Student Health and Wellness

Wellness Program

Alcohol Poisoning

The misuse and abuse of alcohol, tobacco, illicit drugs, and prescription medications affect the health and well-being of millions of Americans. SAMHSA’s 2020 National Survey on Drug Use and Health reports that approximately 19.3 million people aged 18 or older had a substance use disorder in the past year (

man clinching bottle of alcohol at a bar

  • Excessive alcohol use can increase a person’s risk of stroke, liver cirrhosis, alcoholic hepatitis, cancer, and other serious health conditions
  • Excessive alcohol use can also lead to risk-taking behavior, including driving while impaired. The Centers for Disease Control and Prevention reports that 29 people in the United States die in motor vehicle crashes that involve an alcohol-impaired driver daily
  • Among the 138.5 million people who were current alcohol users, 61.6 million people (or 44.4%) were classified as binge drinkers and 17.7 million people (28.8% of current binge drinkers and 12.8% of current alcohol users) were classified as heavy drinkers (2020 NSDUH)
  • Approximately 14.5 million people age 12 or older had an alcohol use disorder (2019 NSDUH)

What Is Alcohol Poisoning?

Alcohol poisoning occurs when you consume too much alcohol quickly. But many people are unaware that alcohol poisoning can produce harmful side effects and can even be deadly.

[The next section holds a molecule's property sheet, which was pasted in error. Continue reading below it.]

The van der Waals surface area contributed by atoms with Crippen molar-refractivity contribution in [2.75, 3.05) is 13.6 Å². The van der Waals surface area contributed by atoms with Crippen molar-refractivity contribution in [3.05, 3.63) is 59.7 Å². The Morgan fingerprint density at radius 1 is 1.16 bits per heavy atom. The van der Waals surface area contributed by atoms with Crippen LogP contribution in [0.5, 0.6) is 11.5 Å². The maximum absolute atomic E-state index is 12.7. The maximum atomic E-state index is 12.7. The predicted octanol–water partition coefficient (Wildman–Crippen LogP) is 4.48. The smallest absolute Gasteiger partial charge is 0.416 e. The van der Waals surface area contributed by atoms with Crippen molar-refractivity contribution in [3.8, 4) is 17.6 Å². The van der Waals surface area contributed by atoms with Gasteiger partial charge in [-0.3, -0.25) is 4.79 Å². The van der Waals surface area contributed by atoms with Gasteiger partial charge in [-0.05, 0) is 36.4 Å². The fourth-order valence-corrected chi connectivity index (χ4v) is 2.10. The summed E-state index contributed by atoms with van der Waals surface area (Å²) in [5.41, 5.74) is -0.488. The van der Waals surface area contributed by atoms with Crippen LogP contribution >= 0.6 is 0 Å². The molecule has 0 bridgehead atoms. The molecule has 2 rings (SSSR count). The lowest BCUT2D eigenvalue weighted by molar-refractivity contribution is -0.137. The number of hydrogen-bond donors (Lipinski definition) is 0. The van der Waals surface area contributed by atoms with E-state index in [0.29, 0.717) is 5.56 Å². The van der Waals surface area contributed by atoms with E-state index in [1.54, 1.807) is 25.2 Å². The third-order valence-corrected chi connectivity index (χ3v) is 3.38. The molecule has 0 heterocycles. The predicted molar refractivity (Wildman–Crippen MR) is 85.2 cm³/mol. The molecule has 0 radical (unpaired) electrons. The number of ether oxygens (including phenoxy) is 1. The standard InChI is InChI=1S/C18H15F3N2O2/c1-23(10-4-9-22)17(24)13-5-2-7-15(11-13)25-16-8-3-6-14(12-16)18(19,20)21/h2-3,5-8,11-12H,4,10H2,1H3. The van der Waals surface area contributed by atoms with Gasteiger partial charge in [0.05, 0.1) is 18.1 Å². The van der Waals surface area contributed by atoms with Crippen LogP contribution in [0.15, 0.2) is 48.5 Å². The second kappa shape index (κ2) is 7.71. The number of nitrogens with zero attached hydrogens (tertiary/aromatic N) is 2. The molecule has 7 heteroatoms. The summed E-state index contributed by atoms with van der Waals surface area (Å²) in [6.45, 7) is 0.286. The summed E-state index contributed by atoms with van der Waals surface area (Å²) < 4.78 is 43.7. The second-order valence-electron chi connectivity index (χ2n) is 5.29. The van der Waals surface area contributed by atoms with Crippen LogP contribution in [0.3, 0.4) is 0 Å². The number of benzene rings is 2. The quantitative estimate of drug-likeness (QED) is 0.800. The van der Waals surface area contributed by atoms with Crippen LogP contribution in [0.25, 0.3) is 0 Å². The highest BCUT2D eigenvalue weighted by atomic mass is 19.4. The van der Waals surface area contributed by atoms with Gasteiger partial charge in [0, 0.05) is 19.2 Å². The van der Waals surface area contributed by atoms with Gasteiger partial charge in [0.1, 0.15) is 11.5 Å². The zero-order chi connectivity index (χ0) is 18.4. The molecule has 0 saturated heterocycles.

If you drink a large amount of alcohol in a short period, you may experience different symptoms of alcohol poisoning immediately. Usually, this level of intoxication is accidental; you don’t realize how much alcohol you’ve consumed.

Why Is Alcohol Poisoning So Dangerous?

Alcohol is classified under the drug category as a depressant, and its use causes effects and changes in the body and brain. Alcohol use slows down many of the functions of the body, including blood pressure, heart rate, and breathing. If a person has put a large amount of alcohol in their system, the "slowing down" can lead to "passing out" and unconsciousness. And the vital organs, heart, and lungs, can be slowed down to the point of stopping.

How Much Alcohol Will Cause Poisoning?

Different people experience different effects. Some people who have little tolerance for alcohol or whose body is sensitive to the drug could be seriously at risk after six or seven drinks. Another person may have 10 drinks, be very intoxicated, but not suffer from unconsciousness. It is important to note that the body only oxidizes about one ounce (approximately one drink) an hour. This means if people drink very quickly (shots, drinking games, beer bongs) sometimes they will pass out and we will check on them and think they are okay, but all of the alcohol hasn't reached their brain yet.

What Are The Symptoms Of Alcohol Poisoning?

According to a report published by an affiliate of the CDC, on average, six people (mostly adult males) die of alcohol poisoning each day in the United States. So, if you think “it’s never going to happen to me,” think again and be careful with your sake and those around you.